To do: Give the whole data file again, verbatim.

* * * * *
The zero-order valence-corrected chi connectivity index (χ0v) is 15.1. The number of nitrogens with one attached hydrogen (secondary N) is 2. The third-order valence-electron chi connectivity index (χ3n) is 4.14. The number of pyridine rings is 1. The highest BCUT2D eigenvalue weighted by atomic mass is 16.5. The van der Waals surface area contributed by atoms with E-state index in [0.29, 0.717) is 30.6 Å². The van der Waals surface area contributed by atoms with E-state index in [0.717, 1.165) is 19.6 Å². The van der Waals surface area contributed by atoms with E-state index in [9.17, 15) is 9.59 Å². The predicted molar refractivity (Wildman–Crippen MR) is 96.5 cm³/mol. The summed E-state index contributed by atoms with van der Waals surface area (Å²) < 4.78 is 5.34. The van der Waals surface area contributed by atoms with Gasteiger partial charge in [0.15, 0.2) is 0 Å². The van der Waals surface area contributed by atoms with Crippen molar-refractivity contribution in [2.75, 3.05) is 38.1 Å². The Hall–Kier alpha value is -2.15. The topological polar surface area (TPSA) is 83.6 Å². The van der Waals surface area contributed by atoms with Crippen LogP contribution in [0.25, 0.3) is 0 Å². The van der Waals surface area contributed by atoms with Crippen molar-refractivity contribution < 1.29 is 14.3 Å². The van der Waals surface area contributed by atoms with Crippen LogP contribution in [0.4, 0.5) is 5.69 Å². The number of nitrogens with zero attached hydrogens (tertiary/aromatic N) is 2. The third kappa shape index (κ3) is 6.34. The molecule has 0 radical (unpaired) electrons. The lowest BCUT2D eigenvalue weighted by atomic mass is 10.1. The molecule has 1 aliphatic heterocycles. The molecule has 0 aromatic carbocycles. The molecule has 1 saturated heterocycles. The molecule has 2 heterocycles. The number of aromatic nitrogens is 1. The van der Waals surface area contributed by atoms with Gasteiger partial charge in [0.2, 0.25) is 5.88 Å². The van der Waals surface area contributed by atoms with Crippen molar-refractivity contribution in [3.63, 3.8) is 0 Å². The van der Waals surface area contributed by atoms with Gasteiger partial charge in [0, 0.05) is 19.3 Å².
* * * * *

The zero-order valence-corrected chi connectivity index (χ0v) is 15.1. The number of nitrogens with one attached hydrogen (secondary N) is 2. The third-order valence-electron chi connectivity index (χ3n) is 4.14. The number of pyridine rings is 1. The highest BCUT2D eigenvalue weighted by atomic mass is 16.5. The van der Waals surface area contributed by atoms with E-state index in [0.29, 0.717) is 30.6 Å². The van der Waals surface area contributed by atoms with E-state index in [0.717, 1.165) is 19.6 Å². The van der Waals surface area contributed by atoms with E-state index in [9.17, 15) is 9.59 Å². The predicted molar refractivity (Wildman–Crippen MR) is 96.5 cm³/mol. The summed E-state index contributed by atoms with van der Waals surface area (Å²) < 4.78 is 5.34. The van der Waals surface area contributed by atoms with Gasteiger partial charge in [0.15, 0.2) is 0 Å². The van der Waals surface area contributed by atoms with Crippen molar-refractivity contribution in [2.75, 3.05) is 38.1 Å². The Hall–Kier alpha value is -2.15. The topological polar surface area (TPSA) is 83.6 Å². The van der Waals surface area contributed by atoms with Crippen LogP contribution in [0.25, 0.3) is 0 Å². The van der Waals surface area contributed by atoms with Crippen molar-refractivity contribution < 1.29 is 14.3 Å². The van der Waals surface area contributed by atoms with Crippen LogP contribution in [0.4, 0.5) is 5.69 Å². The number of nitrogens with zero attached hydrogens (tertiary/aromatic N) is 2. The third kappa shape index (κ3) is 6.34. The molecule has 0 radical (unpaired) electrons. The lowest BCUT2D eigenvalue weighted by atomic mass is 10.1. The molecule has 1 aliphatic heterocycles. The molecule has 0 aromatic carbocycles. The molecule has 1 saturated heterocycles. The molecule has 2 heterocycles. The number of aromatic nitrogens is 1. The van der Waals surface area contributed by atoms with Gasteiger partial charge in [0.2, 0.25) is 5.88 Å². The van der Waals surface area contributed by atoms with Crippen molar-refractivity contribution in [3.63, 3.8) is 0 Å². The van der Waals surface area contributed by atoms with Gasteiger partial charge in [0, 0.05) is 19.3 Å².